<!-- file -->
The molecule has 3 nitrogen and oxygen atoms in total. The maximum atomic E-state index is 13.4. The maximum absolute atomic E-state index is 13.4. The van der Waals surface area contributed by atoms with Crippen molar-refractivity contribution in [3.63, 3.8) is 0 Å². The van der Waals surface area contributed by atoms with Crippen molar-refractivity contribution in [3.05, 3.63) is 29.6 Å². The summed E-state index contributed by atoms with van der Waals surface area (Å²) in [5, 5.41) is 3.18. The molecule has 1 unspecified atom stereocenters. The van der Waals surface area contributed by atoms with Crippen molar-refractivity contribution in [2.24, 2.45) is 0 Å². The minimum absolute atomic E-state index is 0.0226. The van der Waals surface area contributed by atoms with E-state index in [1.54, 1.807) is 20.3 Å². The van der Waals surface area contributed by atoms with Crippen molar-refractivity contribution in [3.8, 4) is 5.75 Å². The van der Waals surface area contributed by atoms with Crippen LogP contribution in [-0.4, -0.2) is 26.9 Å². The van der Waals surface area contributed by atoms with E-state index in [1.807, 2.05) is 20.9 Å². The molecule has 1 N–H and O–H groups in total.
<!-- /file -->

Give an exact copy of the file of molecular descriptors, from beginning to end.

The molecule has 3 nitrogen and oxygen atoms in total. The maximum atomic E-state index is 13.4. The maximum absolute atomic E-state index is 13.4. The van der Waals surface area contributed by atoms with Crippen molar-refractivity contribution in [3.63, 3.8) is 0 Å². The van der Waals surface area contributed by atoms with Crippen molar-refractivity contribution in [3.05, 3.63) is 29.6 Å². The summed E-state index contributed by atoms with van der Waals surface area (Å²) in [5, 5.41) is 3.18. The molecule has 1 unspecified atom stereocenters. The van der Waals surface area contributed by atoms with Crippen molar-refractivity contribution in [2.24, 2.45) is 0 Å². The minimum absolute atomic E-state index is 0.0226. The van der Waals surface area contributed by atoms with E-state index in [1.54, 1.807) is 20.3 Å². The van der Waals surface area contributed by atoms with Crippen molar-refractivity contribution in [3.8, 4) is 5.75 Å². The van der Waals surface area contributed by atoms with Crippen LogP contribution in [-0.4, -0.2) is 26.9 Å². The van der Waals surface area contributed by atoms with E-state index in [1.807, 2.05) is 20.9 Å². The molecule has 1 N–H and O–H groups in total.